San Francisco Chronicle, November 25, 2013
Today I've got answers to questions on the Affordable Care Act and same-sex marriage.
Q: Beth B. asks, "My daughter just turned 24 and is still on my family plan with my HMO. I am retired, and it is costing me a small fortune. She makes somewhere in the low $20,000s.
"My research has come up with some plans under Covered California, with the same HMO, which, with her presumed tax credits, will cost less than what I am paying now to keep her on my plan. I am unmarried and have no other kids. Is there any rule/law/policy – either the government's or the HMO's – that says that I must keep her on my plan, just because I can?"
A: No. A parent does not have to include a young adult child on his or her health plan just because the young adult is eligible to be on it.
However, if a son or daughter is the parent's tax dependent, the parent and child will be treated as a household – and their incomes will be added together – to determine whether they are eligible for a tax subsidy for a plan purchased on Covered California, says Laurel Lucia, a policy analyst with the UC Berkeley Labor Center.
The same would be true if the mother had health insurance at work and the daughter was enrolled in her mother's plan. The mother would not have to keep the daughter on the plan, but the daughter would have to unenroll from the plan before she could begin receiving premium subsidies.
Q: Richard K. asks, "My husband died in 2011, and we were legally married in California at the time (having married when it was legal in 2008).
"Because ours was a same–sex marriage, and not recognized by the federal government at the time, I was forced to transfer his IRA to an inherited IRA instead of doing a spousal rollover, the latter having minimum required withdrawal advantages.
"Is it possible to do a spousal rollover from the inherited IRA now that the relevant part of the Defense of Marriage Act has been struck down?"
A: Although the Internal Revenue Service has not answered this question specifically, IRA expert Ed Slott says he believes the answer is yes because they were legally married and there is no deadline for doing a spousal rollover.
Whether he should is another question.
When you inherit an IRA from a deceased spouse, you can transfer it to an inherited IRA or roll it over into a new or existing IRA in your own name. The latter is called a spousal rollover and is only an option for those who are legally married. There is no deadline for doing this rollover.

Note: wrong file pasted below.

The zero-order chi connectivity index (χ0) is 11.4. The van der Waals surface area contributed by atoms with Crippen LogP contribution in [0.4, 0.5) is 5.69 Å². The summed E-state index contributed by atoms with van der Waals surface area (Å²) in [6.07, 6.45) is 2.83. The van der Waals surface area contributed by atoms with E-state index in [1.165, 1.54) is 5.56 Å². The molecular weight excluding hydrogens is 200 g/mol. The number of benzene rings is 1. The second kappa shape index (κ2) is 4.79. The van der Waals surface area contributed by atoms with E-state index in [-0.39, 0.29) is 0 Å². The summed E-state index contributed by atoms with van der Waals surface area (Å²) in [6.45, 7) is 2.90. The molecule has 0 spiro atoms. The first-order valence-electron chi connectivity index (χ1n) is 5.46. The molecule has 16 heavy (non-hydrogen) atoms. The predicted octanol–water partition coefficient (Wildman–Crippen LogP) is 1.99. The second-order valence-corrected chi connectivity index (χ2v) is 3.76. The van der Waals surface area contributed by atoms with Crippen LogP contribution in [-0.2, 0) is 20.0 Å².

Each option has advantages and disadvantages. Assuming you inherit a traditional IRA:
–– If you transfer it to an inherited IRA, you generally must begin taking required minimum distributions every year starting the year after the original IRA owner dies, unless you inherit from a spouse. In that case, you don't have to begin taking withdrawals until the year the deceased spouse would have turned 70.5.
The potential downside is that you might have to take withdrawals, and pay taxes on them, before you turn 70.5.
–– If you do a spousal rollover into your own IRA, you will not have to start taking required minimum distributions until you turn 70.5. This is an advantage if you won't need to tap the IRA because you won't have to pay tax on distributions that you would rather not be taking.
The disadvantage is that if you need to withdraw money before you turn 59.5, you will pay 10 percent penalty (unless you qualify for an exception), in addition to income tax on the amount you take out.
Slott says he often advises surviving spouses to keep the money in an inherited IRA until they turn 59.5, in case they need it, and then roll it into their own IRA to postpone required distributions. Once you have rolled it into your own IRA, however, you cannot roll it back into an inherited IRA.
In August, the IRS issued revenue ruling 2013–17, which essentially said that same–sex couples who were married in a jurisdiction that legally recognizes same–sex marriage are considered married for federal income tax purposes.
In a press release announcing the ruling, the Treasury Department said it "applies to all federal tax provisions where marriage is a factor, including filing status, claiming personal and dependency exemptions, taking the standard deduction, employee benefits, contributing to an IRA, and claiming the earned income tax credit or child tax credit."
Although the ruling itself does not mention spousal rollovers, Slott said, "If it was my client I would say you can do the rollover, and I'm very conservative."